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Title: Efficient techniques for subgraph mining and query processing
Authors: Lin, Wenqing
Keywords: DRNTU::Engineering::Computer science and engineering::Information systems::Database management
Issue Date: 2015
Source: Lin, W. (2015). Efficient techniques for subgraph mining and query processing. Doctoral thesis, Nanyang Technological University, Singapore.
Abstract: Graph data has been so prevalent that efficiently obtaining useful information from them is highly demanded. Given massive amounts of graph data, people are often interested in a small portion, namely their subgraphs, by the processes of mining and querying. Due to the enormous number of subgraphs in the massive graph data, these processes are highly costly. In this thesis, we study three important problems on subgraph mining and query processing, i.e., frequent subgraph mining, network motif discovery, and generalized subgraph query processing. These problems find numerous applications in real world, whereas they are extremely challenging.% since subgraph isomorphism testing is NP-hard. First, mining frequent subgraphs from a large collection of graph objects is an important problem in several application domains such as bio-informatics, social networks, computer vision, etc. The main challenge in subgraph mining is efficiency, as (i) testing for graph isomorphisms is computationally intensive, and (ii) the cardinality of the graph collection to be mined may be very large. We propose a two-step {\em filter-and-refinement} approach that is suitable to massive parallelization within the scalable MapReduce computing model. We partition the collection of graphs among worker nodes, and each worker applies the filter step to determine a set of candidate subgraphs that are {\em locally frequent} in its partition. The union of all such graphs is the input to the refinement step, where each candidate is checked against all partitions and only the {\em globally frequent} graphs are retained. We devise a statistical threshold mechanism that allows us to predict which subgraphs have a high chance to become globally frequent, and thus reduce the computational overhead in the refinement step. We also propose effective strategies to avoid redundant computation in each round when searching for candidate graphs, as well as a lightweight graph compression mechanism to reduce the communication cost between machines. Extensive experimental evaluation results on several real-world large graph datasets show that the proposed approach clearly outperforms the existing state-of-the-art and provides a practical solution to the problem of frequent subgraph mining for massive collections of graphs. Second, the identification of network motifs has essential applications in numerous domains, such as pattern detection in biological networks and graph analysis in digital circuits. However, mining network motifs is computationally challenging, as it requires to enumerate subgraphs from a real-life graph, and compute the frequency of each subgraph in a large number of random graphs. In particular, existing solutions often require days to derive network motifs from biological networks with only a few thousand vertices. To address this problem, this thesis presents a novel study on network motif discovery using Graphical Processing Units (GPUs). The basic idea is to employ GPUs to parallelize a large number of subgraph matching tasks in computing subgraph frequencies from random graphs, so as to reduce the overall computation time of network motif discovery. We explore the design space of GPU-based subgraph matching algorithms, with careful analysis of several crucial factors that affect the performance of GPU programs. Based on our analysis, we develop a GPU-based solution that (i) drastically differs from existing CPU-based methods, and (ii) exploits the strengths of GPUs in terms of parallelism while mitigating their limitations in terms of the computation power per GPU core. With extensive experiments on a variety of biological networks, we show that our solution is up to two orders of magnitude faster than the best CPU-based approach, and is around $20$ times more cost-effective than the latter, when taking into account the monetary costs of the CPU and GPUs used. Finally, we study a new type of graph queries, which injectively maps its edges to paths of the graphs in a given database, where the length of each path is constrained by a given threshold specified by the weight of the corresponding matching edge. We give important applications of the new graph query and identify new challenges of processing such a query. In particular, the new type of graph queries further explodes the already exponential search space compared with conventional graph queries. Besides, existing pruning techniques cannot be directly applied or they are simply not adequate, since our new type of query graphs is different from their indexed features. To address these issues, we devise the cost model of the branch-and-bound algorithm framework for processing the graph query, and propose an efficient algorithm to minimize the cost overhead. We also develop three indexing techniques to efficiently answer the queries online, each of which can be applied into different scenarios. Finally, we verify the efficiency of our proposed indexes with extensive experiments on large real and synthetic datasets.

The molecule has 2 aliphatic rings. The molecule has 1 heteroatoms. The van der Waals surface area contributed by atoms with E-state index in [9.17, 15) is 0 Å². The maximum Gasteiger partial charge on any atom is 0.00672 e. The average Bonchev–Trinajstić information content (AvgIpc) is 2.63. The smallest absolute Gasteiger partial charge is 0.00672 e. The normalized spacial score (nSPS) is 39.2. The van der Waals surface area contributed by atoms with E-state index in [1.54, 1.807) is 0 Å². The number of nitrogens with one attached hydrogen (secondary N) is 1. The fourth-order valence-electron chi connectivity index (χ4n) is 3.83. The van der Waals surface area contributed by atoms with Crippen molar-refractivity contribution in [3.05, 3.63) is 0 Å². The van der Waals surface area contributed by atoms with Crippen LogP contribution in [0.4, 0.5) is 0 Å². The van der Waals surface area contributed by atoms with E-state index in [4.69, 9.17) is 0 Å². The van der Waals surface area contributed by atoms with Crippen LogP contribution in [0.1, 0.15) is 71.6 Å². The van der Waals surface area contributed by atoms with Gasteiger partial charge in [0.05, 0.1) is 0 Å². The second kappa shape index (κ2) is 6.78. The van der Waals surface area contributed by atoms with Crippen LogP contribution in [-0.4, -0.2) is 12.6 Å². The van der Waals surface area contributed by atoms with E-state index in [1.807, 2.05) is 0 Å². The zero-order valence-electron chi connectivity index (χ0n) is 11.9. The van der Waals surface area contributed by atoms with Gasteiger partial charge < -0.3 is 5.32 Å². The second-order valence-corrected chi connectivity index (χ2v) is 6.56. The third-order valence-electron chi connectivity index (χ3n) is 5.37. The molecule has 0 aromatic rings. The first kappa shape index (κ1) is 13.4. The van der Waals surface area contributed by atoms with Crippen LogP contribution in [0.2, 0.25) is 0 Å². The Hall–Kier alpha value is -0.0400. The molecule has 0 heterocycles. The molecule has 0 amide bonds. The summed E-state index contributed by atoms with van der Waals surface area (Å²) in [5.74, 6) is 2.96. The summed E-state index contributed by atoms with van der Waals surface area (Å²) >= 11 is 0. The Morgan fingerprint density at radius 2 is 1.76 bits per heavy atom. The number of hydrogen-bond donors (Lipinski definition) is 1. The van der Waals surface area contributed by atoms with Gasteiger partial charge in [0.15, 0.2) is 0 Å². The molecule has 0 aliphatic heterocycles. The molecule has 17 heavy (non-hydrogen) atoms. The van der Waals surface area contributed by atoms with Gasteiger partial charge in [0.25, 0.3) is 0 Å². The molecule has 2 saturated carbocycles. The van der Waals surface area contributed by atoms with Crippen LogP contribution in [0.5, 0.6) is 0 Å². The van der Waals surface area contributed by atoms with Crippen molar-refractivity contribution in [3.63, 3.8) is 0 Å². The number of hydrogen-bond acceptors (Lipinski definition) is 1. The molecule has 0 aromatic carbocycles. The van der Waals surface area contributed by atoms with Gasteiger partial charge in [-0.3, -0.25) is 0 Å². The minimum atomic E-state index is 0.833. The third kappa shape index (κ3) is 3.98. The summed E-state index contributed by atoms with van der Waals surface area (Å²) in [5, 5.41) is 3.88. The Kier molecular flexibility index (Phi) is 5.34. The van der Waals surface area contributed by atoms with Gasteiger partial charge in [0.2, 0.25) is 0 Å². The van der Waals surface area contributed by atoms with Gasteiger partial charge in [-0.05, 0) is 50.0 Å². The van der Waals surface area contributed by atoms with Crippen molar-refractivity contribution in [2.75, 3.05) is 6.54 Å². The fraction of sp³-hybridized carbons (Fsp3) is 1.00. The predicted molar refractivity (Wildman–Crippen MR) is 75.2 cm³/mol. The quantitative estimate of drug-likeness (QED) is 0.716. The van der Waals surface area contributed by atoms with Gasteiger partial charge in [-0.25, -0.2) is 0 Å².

DOI: 10.32657/10356/62137
Fulltext Permission: open
Fulltext Availability: With Fulltext
Appears in Collections:SCSE Theses

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